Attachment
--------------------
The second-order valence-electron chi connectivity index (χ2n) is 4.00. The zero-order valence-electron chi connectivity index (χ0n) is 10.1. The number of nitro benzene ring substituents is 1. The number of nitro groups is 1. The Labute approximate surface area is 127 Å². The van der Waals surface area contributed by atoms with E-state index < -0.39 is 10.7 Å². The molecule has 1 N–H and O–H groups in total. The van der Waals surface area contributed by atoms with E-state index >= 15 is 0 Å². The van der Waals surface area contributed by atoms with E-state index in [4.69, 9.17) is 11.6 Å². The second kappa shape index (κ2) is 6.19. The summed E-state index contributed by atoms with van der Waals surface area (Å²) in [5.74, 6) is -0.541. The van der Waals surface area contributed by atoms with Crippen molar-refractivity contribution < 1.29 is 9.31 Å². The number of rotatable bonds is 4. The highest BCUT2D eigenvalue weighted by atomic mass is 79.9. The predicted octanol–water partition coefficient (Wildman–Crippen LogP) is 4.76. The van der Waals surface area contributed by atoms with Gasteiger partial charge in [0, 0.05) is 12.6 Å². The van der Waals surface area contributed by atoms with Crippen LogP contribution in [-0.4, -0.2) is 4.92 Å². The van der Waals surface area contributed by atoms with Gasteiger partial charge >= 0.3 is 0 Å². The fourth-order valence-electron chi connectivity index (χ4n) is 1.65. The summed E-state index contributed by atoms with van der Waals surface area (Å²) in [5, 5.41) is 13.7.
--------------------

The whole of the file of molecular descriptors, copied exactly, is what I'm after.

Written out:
The second-order valence-electron chi connectivity index (χ2n) is 4.00. The zero-order valence-electron chi connectivity index (χ0n) is 10.1. The number of nitro benzene ring substituents is 1. The number of nitro groups is 1. The Labute approximate surface area is 127 Å². The van der Waals surface area contributed by atoms with E-state index < -0.39 is 10.7 Å². The molecule has 1 N–H and O–H groups in total. The van der Waals surface area contributed by atoms with E-state index >= 15 is 0 Å². The van der Waals surface area contributed by atoms with E-state index in [4.69, 9.17) is 11.6 Å². The second kappa shape index (κ2) is 6.19. The summed E-state index contributed by atoms with van der Waals surface area (Å²) in [5.74, 6) is -0.541. The van der Waals surface area contributed by atoms with Crippen molar-refractivity contribution < 1.29 is 9.31 Å². The number of rotatable bonds is 4. The highest BCUT2D eigenvalue weighted by atomic mass is 79.9. The predicted octanol–water partition coefficient (Wildman–Crippen LogP) is 4.76. The van der Waals surface area contributed by atoms with Gasteiger partial charge in [0, 0.05) is 12.6 Å². The van der Waals surface area contributed by atoms with Crippen LogP contribution in [-0.4, -0.2) is 4.92 Å². The van der Waals surface area contributed by atoms with Gasteiger partial charge >= 0.3 is 0 Å². The fourth-order valence-electron chi connectivity index (χ4n) is 1.65. The summed E-state index contributed by atoms with van der Waals surface area (Å²) in [5, 5.41) is 13.7.